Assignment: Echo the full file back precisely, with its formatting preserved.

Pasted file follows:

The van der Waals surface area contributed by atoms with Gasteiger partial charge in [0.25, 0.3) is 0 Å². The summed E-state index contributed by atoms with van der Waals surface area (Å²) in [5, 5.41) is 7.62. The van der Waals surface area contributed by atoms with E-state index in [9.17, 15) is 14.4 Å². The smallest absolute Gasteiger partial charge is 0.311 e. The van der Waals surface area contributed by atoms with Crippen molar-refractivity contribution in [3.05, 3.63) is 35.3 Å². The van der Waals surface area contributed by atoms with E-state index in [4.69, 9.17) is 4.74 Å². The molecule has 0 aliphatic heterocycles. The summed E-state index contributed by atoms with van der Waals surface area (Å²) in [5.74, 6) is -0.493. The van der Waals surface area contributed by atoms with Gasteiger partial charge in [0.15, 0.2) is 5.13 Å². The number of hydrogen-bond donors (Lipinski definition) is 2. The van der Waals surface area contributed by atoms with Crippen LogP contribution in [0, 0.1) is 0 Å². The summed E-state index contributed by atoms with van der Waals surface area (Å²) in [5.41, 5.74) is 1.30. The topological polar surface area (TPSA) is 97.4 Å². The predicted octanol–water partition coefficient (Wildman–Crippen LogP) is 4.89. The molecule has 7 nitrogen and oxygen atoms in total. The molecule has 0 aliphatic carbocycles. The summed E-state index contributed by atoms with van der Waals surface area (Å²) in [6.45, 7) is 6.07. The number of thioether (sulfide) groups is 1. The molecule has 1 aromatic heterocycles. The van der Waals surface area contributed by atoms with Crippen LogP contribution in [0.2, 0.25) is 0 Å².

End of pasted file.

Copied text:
The van der Waals surface area contributed by atoms with Gasteiger partial charge in [0.25, 0.3) is 0 Å². The summed E-state index contributed by atoms with van der Waals surface area (Å²) in [5, 5.41) is 7.62. The van der Waals surface area contributed by atoms with E-state index in [9.17, 15) is 14.4 Å². The smallest absolute Gasteiger partial charge is 0.311 e. The van der Waals surface area contributed by atoms with Crippen molar-refractivity contribution in [3.05, 3.63) is 35.3 Å². The van der Waals surface area contributed by atoms with E-state index in [4.69, 9.17) is 4.74 Å². The molecule has 0 aliphatic heterocycles. The summed E-state index contributed by atoms with van der Waals surface area (Å²) in [5.74, 6) is -0.493. The van der Waals surface area contributed by atoms with Gasteiger partial charge in [0.15, 0.2) is 5.13 Å². The number of hydrogen-bond donors (Lipinski definition) is 2. The van der Waals surface area contributed by atoms with Crippen LogP contribution in [0, 0.1) is 0 Å². The summed E-state index contributed by atoms with van der Waals surface area (Å²) in [5.41, 5.74) is 1.30. The topological polar surface area (TPSA) is 97.4 Å². The predicted octanol–water partition coefficient (Wildman–Crippen LogP) is 4.89. The molecule has 7 nitrogen and oxygen atoms in total. The molecule has 0 aliphatic carbocycles. The summed E-state index contributed by atoms with van der Waals surface area (Å²) in [6.45, 7) is 6.07. The number of thioether (sulfide) groups is 1. The molecule has 1 aromatic heterocycles. The van der Waals surface area contributed by atoms with Crippen LogP contribution in [0.2, 0.25) is 0 Å².